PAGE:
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Sam Hubbard And Joe Burrow Have The Hometown Bengals At Home In The Playoffs

Sam Hubbard (94) and Joe Burrow (9) salute the faithful.
Sam Hubbard (94) and Joe Burrow (9) salute the faithful.

On a night the Ohio Players offered their '70s mega hit "Fire," during a Wild Card halftime on the Paycor Stadium stage, the Bengals' own version of the Ohio Players lit the torch of the NFL playoffs.

Cincinnati's own Sam Hubbard turned the game and a page in the NFL postseason record book with a 98-yard fumble return that purpled the Ravens, 24-17, while Joe Burrow of Athens became the Bengals all-time winningest postseason quarterback with his fourth win.

On a night Burrow was more effective than prolific (23 of 32 for 209 yards and a touchdown and no turnovers) and his offensive line lost its third starter in as many weeks, he also calmly broke Ken Anderson's Bengals all-time postseason records for attempts and completions as Cincinnati beat a division foe for the first time in the playoffs

It was also the kind of riveting, raucous night that reflected why Burrow likes it here as the governor of Bengaldom. A sea of orange and black flowing in a canyon of sound from 66,399, the second largest crowd in Paycor Stadium. Plus, a head coach that gets him.

Burrow confirmed after he raised his postseason record to 4-1 what he told NBC in an interview. He likes it here and wants to stay.

  "I love our fans here. I love being from Ohio, playing for this team, and representing this state the way I do," Burrow said. "The fans do a great job of giving us energy and putting us in a good position to make it hard on opposing teams when they come in here."

He also likes head coach Zac Taylor's touch around the playbook and the meetings.

"He always knows what to say," Burrow said. "He's not a huge 'rah-rah' speech kind of guy, but he always finds the few sentences that are just right for the right moment. They resonate for everyone."

Taylor gave it right back as he thought about how Burrow's scramble on third-inches from his own 26 saved everyone's bacon in a game the Bengals trailed, 10-9, on their first series of the second half.

"We got zone coverage and the play was just a disaster," Taylor said. "For him to sprint out and reverse course and get us the first down is really a play that should get more storylines than some realize because that play (came) versus a bad look and he just kind of willed it to happen … If we don't get that drive, who knows how the game goes from there? It's a three-and-out and we're punting, but he just makes plays like that to will us to victory."

But Burrow also likes the guys. For one, Hubbard is more than one of his best buddies from Ohio State. He represents how Taylor, director of player personnel Duke Tobin and Bengals president Mike Brown have built a team that has gone to two straight Divisional games.

"He's what this whole thing is built on — toughness, hard work, and leadership," Burrow said. "Those are the type of guys we try to bring in here. He's one of my best friends and comes up with big plays, over and over. He gets his work done, has a positive attitude in the locker room. He's the type of guy you want on your team."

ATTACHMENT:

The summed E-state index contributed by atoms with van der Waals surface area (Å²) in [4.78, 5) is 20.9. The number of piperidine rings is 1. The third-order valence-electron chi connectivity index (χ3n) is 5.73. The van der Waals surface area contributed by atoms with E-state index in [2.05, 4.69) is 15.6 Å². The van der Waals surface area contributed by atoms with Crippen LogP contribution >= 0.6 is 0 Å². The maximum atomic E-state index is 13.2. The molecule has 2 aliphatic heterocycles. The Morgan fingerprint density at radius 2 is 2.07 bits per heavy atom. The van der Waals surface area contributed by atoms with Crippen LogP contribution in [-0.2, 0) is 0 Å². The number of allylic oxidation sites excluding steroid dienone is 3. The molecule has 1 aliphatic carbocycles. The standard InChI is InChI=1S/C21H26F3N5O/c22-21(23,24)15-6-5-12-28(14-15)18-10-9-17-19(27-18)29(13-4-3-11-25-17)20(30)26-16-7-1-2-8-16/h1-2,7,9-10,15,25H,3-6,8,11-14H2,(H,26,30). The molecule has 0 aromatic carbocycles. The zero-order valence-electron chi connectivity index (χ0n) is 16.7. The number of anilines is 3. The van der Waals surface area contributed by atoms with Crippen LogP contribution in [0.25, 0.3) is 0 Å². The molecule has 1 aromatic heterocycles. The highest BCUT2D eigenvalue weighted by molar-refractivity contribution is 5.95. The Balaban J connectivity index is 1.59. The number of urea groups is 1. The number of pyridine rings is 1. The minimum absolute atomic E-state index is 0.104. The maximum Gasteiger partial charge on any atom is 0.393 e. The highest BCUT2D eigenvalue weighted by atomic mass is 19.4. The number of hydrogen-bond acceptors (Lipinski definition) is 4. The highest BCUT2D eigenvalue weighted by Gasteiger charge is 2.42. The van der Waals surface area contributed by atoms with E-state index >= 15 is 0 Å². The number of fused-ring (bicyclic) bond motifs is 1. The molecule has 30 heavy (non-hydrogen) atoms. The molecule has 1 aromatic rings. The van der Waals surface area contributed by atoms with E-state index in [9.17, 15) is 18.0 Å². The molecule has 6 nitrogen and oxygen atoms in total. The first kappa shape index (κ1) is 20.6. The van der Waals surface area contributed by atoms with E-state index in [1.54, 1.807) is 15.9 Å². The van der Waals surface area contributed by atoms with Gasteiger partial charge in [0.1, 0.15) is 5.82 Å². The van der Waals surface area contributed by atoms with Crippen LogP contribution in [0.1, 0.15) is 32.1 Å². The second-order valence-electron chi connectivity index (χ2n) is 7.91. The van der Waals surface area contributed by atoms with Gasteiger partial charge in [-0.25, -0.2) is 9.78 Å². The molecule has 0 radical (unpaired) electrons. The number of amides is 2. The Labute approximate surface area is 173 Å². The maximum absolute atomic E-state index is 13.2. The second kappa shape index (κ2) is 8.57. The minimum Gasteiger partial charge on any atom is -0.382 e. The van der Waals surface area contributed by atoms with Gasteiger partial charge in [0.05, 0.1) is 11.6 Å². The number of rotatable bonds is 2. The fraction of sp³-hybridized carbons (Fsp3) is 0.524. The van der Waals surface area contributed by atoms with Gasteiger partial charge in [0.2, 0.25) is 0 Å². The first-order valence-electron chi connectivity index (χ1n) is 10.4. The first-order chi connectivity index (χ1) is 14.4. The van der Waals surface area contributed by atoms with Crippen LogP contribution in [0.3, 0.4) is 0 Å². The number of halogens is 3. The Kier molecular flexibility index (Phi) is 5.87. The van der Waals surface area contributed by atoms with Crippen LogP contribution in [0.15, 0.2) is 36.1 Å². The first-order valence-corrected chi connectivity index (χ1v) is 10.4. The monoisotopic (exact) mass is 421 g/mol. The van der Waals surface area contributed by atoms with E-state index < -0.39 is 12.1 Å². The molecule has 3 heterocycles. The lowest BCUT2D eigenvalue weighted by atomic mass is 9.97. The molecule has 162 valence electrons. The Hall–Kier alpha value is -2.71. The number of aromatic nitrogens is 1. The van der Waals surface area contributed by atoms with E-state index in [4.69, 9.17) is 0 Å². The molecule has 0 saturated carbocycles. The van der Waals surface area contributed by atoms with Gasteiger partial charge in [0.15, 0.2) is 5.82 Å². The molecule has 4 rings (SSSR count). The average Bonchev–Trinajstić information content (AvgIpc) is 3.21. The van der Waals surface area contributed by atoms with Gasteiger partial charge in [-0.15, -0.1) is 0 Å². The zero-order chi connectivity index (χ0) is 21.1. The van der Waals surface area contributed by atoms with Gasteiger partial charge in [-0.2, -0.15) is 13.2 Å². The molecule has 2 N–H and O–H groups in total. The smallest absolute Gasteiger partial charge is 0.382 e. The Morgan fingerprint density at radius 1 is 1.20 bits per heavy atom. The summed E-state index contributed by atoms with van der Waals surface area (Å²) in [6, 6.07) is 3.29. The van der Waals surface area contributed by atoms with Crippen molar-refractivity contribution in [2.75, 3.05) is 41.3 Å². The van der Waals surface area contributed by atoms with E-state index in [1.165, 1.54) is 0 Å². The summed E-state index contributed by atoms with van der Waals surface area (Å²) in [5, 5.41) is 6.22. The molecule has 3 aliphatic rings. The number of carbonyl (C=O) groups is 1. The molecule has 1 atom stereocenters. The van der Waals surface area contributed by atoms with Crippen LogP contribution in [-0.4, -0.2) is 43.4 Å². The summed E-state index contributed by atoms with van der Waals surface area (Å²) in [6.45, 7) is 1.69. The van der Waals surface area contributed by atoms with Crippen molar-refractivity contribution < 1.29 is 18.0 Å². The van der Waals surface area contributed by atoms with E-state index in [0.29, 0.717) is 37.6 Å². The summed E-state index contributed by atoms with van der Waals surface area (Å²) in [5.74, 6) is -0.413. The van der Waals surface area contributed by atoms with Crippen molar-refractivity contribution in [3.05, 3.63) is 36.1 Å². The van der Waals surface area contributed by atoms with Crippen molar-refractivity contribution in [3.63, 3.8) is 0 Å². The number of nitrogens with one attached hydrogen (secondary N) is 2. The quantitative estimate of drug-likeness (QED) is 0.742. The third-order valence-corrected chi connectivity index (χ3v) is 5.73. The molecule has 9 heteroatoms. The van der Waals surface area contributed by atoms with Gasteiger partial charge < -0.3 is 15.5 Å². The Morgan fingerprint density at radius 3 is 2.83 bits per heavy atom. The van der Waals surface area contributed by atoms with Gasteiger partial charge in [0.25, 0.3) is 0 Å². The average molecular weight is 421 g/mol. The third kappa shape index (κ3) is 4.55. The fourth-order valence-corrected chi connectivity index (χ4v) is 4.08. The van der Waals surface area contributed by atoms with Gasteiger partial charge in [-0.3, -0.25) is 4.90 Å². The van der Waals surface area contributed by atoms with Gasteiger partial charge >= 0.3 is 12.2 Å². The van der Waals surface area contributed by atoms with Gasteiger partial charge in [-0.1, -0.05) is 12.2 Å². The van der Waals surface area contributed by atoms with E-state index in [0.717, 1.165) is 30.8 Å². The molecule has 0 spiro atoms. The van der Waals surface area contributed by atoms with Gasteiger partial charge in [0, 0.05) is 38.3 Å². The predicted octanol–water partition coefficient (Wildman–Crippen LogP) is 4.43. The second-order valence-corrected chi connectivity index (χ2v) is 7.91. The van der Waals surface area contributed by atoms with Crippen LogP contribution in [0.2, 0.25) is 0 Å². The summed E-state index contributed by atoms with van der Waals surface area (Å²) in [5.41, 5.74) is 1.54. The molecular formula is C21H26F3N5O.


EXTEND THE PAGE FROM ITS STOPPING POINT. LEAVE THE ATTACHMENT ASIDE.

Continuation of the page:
Which is usually what they're saying about Burrow. Hubbard, who grew up rooting for the T.J. Houshmandzadeh Bengals, can't get enough of these nights. Houshmandzadeh was the Ruler of the Jungle Sunday, but Hubbard was king.

"It was unbelievable. I think our fans are some of the best fans in the NFL," Hubbard said. "The environment's similar or better than college, Ohio State. It was special. I never thought I'd see that day here in Cincinnati, but it's been a long road. I'm glad we've got that type of energy here."

They know there is work to be done before heading to Buffalo Sunday for a 3 p.m. game. With left tackle Jonah Williams (knee) possibly joining right tackle La'el Collins (knee) and right guard Alex Cappa (ankle) as out, it would seem Jackson Carman could be the guy this week if Williams can't go since he came off the bench Sunday and took his first NFL snaps at tackle in his fourth game of the season. He's barely worked with left guard Cordell Volson, but they believe he's a more natural tackle.

"Jackson's played a lot of football for us. We have faith in him," Burrow said. "He works hard, he gets his job done. We're going to count on him a lot."

The 234 yards were the fewest the Bengals have racked up in Burrow's 28 wins. The 18 rushes for 51 yards are lows in the nine-game winning streak while the four sacks are a high.

But a playoff win is a playoff win and Burrow was buoyed by stacking another postseason win.

"That's what it looks like. When you play a divisional team for the third time, all that matters is coming out with the win," Burrow said. "It's very satisfying, especially when you play a team like that. They're so good at what they do, and to beat a divisional team for the second time in two weeks is tough."

For Bengaldom, how they turned late bad vibes into wins in Tampa Bay, New England and Sunday is becoming a way of life.

"I think it says something that last year, we had to break the curse or whatever, but this year we weren't worried about the past or anything," Hubbard said. "It's a whole new team, era, whatever you want to call it. That's just the mentality we have. We're not worried about curses or the past or anything like that. We're on to the next."